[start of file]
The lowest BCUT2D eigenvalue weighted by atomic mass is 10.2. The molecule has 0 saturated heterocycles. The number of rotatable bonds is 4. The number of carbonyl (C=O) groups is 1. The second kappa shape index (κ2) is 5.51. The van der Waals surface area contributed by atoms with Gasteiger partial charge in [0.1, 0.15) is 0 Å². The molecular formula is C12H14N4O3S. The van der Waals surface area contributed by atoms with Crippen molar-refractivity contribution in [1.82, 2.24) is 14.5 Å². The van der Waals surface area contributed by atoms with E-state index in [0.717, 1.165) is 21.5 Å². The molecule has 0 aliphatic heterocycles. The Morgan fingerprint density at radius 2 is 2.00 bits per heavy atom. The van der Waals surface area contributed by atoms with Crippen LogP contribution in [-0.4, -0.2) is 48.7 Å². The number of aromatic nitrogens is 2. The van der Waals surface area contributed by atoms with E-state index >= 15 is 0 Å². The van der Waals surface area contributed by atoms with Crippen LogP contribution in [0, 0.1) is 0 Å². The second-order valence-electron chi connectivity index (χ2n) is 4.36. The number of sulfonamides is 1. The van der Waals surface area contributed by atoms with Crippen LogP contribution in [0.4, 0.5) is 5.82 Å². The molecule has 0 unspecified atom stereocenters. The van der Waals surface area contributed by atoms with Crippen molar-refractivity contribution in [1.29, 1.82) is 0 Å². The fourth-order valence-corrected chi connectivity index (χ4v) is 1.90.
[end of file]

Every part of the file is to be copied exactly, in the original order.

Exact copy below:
The lowest BCUT2D eigenvalue weighted by atomic mass is 10.2. The molecule has 0 saturated heterocycles. The number of rotatable bonds is 4. The number of carbonyl (C=O) groups is 1. The second kappa shape index (κ2) is 5.51. The van der Waals surface area contributed by atoms with Gasteiger partial charge in [0.1, 0.15) is 0 Å². The molecular formula is C12H14N4O3S. The van der Waals surface area contributed by atoms with Crippen molar-refractivity contribution in [1.82, 2.24) is 14.5 Å². The van der Waals surface area contributed by atoms with E-state index in [0.717, 1.165) is 21.5 Å². The molecule has 0 aliphatic heterocycles. The Morgan fingerprint density at radius 2 is 2.00 bits per heavy atom. The van der Waals surface area contributed by atoms with Crippen LogP contribution in [-0.4, -0.2) is 48.7 Å². The number of aromatic nitrogens is 2. The van der Waals surface area contributed by atoms with E-state index >= 15 is 0 Å². The van der Waals surface area contributed by atoms with Crippen LogP contribution in [0, 0.1) is 0 Å². The second-order valence-electron chi connectivity index (χ2n) is 4.36. The number of sulfonamides is 1. The van der Waals surface area contributed by atoms with Crippen LogP contribution in [0.4, 0.5) is 5.82 Å². The molecule has 0 unspecified atom stereocenters. The van der Waals surface area contributed by atoms with Crippen molar-refractivity contribution in [1.29, 1.82) is 0 Å². The fourth-order valence-corrected chi connectivity index (χ4v) is 1.90.